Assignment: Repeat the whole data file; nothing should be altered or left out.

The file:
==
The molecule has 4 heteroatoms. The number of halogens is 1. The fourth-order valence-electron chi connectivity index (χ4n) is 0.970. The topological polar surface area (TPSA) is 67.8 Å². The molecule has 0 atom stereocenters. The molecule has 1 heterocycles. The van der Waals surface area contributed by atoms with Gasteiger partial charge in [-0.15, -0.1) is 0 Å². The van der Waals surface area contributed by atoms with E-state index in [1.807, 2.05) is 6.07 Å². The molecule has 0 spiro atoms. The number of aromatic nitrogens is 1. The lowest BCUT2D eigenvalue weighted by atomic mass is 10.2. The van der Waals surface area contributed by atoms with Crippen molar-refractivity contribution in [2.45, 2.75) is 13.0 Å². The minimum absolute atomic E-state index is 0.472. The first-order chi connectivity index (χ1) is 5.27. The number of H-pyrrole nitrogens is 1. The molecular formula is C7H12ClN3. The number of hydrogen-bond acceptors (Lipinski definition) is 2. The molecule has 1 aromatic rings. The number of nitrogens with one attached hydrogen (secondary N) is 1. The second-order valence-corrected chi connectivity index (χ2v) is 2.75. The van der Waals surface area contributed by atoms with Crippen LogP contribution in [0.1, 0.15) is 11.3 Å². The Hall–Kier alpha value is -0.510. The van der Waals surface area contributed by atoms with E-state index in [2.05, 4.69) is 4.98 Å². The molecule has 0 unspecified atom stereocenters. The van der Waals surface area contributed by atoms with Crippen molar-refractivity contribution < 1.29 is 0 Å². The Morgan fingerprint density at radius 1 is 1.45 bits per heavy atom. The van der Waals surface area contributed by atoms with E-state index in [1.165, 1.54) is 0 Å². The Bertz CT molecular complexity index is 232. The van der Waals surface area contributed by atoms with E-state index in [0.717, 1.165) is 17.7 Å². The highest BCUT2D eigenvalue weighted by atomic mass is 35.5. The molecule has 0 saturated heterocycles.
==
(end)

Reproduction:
The molecule has 4 heteroatoms. The number of halogens is 1. The fourth-order valence-electron chi connectivity index (χ4n) is 0.970. The topological polar surface area (TPSA) is 67.8 Å². The molecule has 0 atom stereocenters. The molecule has 1 heterocycles. The van der Waals surface area contributed by atoms with Gasteiger partial charge in [-0.15, -0.1) is 0 Å². The van der Waals surface area contributed by atoms with E-state index in [1.807, 2.05) is 6.07 Å². The molecule has 0 spiro atoms. The number of aromatic nitrogens is 1. The lowest BCUT2D eigenvalue weighted by atomic mass is 10.2. The van der Waals surface area contributed by atoms with Crippen molar-refractivity contribution in [2.45, 2.75) is 13.0 Å². The minimum absolute atomic E-state index is 0.472. The first-order chi connectivity index (χ1) is 5.27. The number of H-pyrrole nitrogens is 1. The molecular formula is C7H12ClN3. The number of hydrogen-bond acceptors (Lipinski definition) is 2. The molecule has 1 aromatic rings. The number of nitrogens with one attached hydrogen (secondary N) is 1. The second-order valence-corrected chi connectivity index (χ2v) is 2.75. The van der Waals surface area contributed by atoms with Crippen LogP contribution in [0.1, 0.15) is 11.3 Å². The Hall–Kier alpha value is -0.510. The van der Waals surface area contributed by atoms with E-state index in [2.05, 4.69) is 4.98 Å². The molecule has 0 unspecified atom stereocenters. The van der Waals surface area contributed by atoms with Crippen molar-refractivity contribution < 1.29 is 0 Å². The Morgan fingerprint density at radius 1 is 1.45 bits per heavy atom. The van der Waals surface area contributed by atoms with E-state index in [1.165, 1.54) is 0 Å². The Bertz CT molecular complexity index is 232. The van der Waals surface area contributed by atoms with E-state index in [0.717, 1.165) is 17.7 Å². The highest BCUT2D eigenvalue weighted by atomic mass is 35.5. The molecule has 0 saturated heterocycles.